Oh, one more thing: while we're using big words like aristocracy and plutocracy, try looking up this one, because it's what we'll get if we keep allowing big money and powerful connections to select our candidates for us, instead of demanding a return to truly democratic primaries: kakistocracy.

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10 comments:

CTPatriot said...

That Hillary would be raising money early is not so disturbing. That she would be manipulating the process by telling her donors not to give to other candidates, and setting up an apparatus run by Ickes apart from the party, turns my stomach.

You couldn't ask for a better illustration of why we need 100% publicly financed elections. Of course, we will never get that as long as the baton is being passed from one royal family to another simply because they can.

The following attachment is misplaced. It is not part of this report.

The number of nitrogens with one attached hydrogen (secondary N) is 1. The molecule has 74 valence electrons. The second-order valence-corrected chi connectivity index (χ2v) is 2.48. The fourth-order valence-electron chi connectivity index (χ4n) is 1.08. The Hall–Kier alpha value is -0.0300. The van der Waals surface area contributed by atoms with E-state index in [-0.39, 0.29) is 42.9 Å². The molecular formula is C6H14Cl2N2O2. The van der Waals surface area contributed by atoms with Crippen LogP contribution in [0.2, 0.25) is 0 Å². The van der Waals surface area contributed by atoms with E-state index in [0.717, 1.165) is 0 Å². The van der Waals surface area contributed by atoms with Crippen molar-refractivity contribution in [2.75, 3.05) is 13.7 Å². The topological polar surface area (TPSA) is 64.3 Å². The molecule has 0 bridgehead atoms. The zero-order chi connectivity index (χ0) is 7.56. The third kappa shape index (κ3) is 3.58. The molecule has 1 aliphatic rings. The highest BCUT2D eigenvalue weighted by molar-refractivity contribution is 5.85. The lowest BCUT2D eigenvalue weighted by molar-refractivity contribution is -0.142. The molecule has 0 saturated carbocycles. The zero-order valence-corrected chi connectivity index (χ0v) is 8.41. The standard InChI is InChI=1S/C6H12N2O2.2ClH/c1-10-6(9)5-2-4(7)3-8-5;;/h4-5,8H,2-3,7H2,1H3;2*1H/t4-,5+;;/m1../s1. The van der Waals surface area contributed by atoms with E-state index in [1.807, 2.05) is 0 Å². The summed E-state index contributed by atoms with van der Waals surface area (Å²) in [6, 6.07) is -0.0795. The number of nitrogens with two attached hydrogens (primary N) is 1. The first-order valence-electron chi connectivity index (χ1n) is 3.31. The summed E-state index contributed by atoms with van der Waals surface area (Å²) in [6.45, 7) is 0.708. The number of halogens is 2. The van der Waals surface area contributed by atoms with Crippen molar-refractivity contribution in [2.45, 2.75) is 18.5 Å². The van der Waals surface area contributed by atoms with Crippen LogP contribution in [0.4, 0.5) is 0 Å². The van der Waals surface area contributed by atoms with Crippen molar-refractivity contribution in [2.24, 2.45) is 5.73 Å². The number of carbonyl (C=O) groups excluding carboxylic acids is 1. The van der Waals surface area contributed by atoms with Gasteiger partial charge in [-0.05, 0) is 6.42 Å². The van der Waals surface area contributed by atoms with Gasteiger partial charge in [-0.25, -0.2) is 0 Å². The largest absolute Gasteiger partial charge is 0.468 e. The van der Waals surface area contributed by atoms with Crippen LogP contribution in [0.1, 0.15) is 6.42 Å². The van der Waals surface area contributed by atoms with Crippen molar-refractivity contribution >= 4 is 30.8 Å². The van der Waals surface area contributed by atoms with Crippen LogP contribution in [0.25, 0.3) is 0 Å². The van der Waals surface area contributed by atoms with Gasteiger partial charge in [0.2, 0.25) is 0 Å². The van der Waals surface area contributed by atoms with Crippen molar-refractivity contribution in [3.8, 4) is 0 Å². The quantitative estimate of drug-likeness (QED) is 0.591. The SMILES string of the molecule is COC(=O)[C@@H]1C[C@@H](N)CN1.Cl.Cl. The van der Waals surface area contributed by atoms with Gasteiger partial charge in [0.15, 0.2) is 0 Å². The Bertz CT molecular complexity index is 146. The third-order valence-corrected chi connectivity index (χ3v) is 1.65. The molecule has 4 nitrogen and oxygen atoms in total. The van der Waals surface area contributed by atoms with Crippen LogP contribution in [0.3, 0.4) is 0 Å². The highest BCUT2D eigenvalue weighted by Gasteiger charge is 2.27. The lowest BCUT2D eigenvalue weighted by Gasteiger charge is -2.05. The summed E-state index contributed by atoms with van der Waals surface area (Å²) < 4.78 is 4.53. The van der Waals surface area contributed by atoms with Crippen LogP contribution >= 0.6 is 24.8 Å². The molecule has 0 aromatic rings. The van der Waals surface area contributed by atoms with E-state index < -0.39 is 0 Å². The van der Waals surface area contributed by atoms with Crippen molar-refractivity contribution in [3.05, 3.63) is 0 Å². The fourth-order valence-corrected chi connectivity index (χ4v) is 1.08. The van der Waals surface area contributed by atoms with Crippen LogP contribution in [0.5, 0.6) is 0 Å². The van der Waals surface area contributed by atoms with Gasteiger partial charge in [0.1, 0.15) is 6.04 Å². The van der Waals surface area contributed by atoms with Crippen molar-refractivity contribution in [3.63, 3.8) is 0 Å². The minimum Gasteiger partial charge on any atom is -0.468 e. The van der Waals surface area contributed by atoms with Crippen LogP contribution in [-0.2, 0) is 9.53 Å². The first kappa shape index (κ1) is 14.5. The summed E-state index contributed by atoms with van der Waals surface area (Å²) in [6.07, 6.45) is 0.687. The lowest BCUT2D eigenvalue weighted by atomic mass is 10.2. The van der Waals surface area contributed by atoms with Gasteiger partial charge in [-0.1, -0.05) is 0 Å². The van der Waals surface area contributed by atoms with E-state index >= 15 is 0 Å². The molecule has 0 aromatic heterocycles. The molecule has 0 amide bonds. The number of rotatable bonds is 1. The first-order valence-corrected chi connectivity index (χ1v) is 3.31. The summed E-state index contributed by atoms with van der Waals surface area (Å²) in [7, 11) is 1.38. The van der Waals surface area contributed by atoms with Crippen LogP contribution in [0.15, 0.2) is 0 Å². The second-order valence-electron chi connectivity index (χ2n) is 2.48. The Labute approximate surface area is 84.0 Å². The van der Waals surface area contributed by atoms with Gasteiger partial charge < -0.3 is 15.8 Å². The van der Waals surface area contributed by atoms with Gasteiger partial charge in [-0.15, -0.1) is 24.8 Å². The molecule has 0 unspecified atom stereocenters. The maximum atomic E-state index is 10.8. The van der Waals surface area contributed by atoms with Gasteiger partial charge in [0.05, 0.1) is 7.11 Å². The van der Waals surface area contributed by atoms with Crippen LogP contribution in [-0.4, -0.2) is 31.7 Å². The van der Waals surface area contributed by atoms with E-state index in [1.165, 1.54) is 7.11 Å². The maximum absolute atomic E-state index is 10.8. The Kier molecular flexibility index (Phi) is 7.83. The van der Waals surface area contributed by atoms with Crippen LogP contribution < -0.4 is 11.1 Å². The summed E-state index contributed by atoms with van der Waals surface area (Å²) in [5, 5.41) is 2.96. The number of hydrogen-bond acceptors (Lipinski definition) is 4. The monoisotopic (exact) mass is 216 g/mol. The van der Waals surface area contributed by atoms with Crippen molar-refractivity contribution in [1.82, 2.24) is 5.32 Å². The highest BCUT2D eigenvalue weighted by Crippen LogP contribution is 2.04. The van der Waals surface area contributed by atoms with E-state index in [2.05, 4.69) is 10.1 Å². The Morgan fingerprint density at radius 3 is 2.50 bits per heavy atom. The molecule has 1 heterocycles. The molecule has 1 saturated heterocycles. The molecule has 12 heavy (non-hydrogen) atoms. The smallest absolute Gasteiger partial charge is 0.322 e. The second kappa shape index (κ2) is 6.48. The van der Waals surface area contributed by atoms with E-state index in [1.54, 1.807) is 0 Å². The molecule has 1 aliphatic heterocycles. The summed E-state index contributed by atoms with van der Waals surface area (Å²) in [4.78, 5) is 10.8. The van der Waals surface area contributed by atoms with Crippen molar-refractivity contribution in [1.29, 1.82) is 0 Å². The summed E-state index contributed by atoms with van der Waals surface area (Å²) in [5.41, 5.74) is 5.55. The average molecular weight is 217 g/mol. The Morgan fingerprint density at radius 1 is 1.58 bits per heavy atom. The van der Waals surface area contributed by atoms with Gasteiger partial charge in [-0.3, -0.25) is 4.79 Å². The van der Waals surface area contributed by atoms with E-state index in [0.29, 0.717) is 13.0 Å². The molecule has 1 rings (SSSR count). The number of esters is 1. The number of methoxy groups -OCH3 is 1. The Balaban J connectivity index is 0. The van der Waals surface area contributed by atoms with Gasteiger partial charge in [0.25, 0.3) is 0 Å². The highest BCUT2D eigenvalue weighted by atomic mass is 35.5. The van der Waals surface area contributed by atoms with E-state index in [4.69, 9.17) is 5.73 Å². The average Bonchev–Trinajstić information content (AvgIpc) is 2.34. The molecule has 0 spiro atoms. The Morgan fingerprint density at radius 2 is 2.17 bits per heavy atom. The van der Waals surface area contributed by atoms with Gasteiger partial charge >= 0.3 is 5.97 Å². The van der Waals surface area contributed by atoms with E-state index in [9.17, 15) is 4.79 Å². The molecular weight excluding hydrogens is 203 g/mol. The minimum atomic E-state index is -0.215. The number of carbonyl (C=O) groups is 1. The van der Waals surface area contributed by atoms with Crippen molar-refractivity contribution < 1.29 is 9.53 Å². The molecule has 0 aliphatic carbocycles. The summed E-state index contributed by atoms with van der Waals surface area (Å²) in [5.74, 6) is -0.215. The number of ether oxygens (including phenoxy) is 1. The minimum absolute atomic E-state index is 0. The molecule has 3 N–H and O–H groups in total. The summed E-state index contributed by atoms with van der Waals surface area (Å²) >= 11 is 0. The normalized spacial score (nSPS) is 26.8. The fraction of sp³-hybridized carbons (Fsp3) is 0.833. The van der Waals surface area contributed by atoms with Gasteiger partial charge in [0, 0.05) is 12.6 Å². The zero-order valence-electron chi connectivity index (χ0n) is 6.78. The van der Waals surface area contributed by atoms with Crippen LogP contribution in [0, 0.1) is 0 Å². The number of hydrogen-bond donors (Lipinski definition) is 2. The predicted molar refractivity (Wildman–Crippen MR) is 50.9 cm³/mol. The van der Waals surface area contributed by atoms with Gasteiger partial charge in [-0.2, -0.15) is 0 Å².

Your idea of raising money from the grassroots starting early sounds like a good and necessary one. My suggestion would be to enlist MoveOn to run this project and title it something like "the people's candidate". We will initially raise money for a candidate to be named later. Then, sometime either just before or just after the first primary, "we the people", through our membership in MoveOn, will vote on which candidate (if any) should get the funds.

I'd be willing to bet that the money won't go to Hillary. And it would certainly make for an interesting campaign - the people's candidate versus the big money corportocracy's candidate.

Cranky Daze said...

Running Hillary Clinton as the candidate for the Democrats in '08 is a recipe for disaster...it's a ready-made defeat. The Pubs won't even have to mess with the voting machines.